(c) Once each calendar year, Publisher or their duly appointed representative shall have the right to examine at their own expense the accounts of All Romance pertaining to sales of Publisher’s Works for the twelve months prior to the date of the request for examination. Requests to assert this right must be made by the Publisher in writing and receipt must be acknowledged in writing by All Romance and such records shall be made available by All Romance to the Publisher within thirty (30) days. In the event that discrepancies are found between commissions paid and those owed in the Publisher’s favor, All Romance shall tender such monies due to Publisher within ten (10) days of acknowledgement by All Romance of the discrepancy. In the event that discrepancies are found between commissions paid and those owed in All Romance’s favor, All Romance shall deduct this difference from the next quarterly payment(s) due.

 

  1. Bankruptcy

 

If a petition in bankruptcy is filed by All Romance or against All Romance (and is not dismissed within 90 days), this Agreement shall terminate automatically without notice, effective as of date of All Romance’s filing of a voluntary petition (or the expiration of the 90 day period, as applicable) and all rights granted in this Agreement shall revert to Publisher.

 

  1. Benefit

 

Agreement shall be binding upon and inure to the benefit of the heirs, executors, administrators and assigns of Publisher, and upon and to the successors and assigns of All Romance.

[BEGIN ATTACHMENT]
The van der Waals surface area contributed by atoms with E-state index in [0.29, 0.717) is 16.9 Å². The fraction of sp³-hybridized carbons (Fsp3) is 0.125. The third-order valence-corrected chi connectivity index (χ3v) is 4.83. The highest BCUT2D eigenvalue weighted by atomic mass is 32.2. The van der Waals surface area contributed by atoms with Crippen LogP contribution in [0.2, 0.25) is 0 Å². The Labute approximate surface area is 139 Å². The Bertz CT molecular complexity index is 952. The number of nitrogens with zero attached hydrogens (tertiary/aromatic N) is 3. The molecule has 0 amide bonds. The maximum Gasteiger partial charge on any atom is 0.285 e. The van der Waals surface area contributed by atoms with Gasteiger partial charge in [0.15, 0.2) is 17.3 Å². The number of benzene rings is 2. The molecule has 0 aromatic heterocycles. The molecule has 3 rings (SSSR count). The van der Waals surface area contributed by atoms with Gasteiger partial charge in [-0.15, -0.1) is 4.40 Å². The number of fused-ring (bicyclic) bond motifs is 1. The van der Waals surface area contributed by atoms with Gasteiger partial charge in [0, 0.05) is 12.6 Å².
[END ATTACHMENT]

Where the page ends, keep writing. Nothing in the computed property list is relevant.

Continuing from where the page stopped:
1. Survival

 

All provisions of this Agreement requiring performance after any termination or the breach of which is not discovered until after termination shall survive and apply to the parties with full force and effect notwithstanding any such termination.

 

  1. Force Majeure

 

All Romance is released from partial or complete non-performance of its obligations under this Agreement should force majeure circumstances occur, which prevent the fulfillment of such obligations, including without limitation, fire, flood, earthquake, strikes, labor disturbances, revolutions, embargoes, insurrection, governmental orders or regulations, electrical or computer failure, act of, delays or failure to act by any internet service provider or carrier or agent All Romance may use, systems, telecommunication companies and other entities of similar purpose, or any other conditions beyond the control of All Romance. The time stipulated for the performance and fulfillment of such obligations shall be extended for a period equal to that during which the circumstances of force majeure last.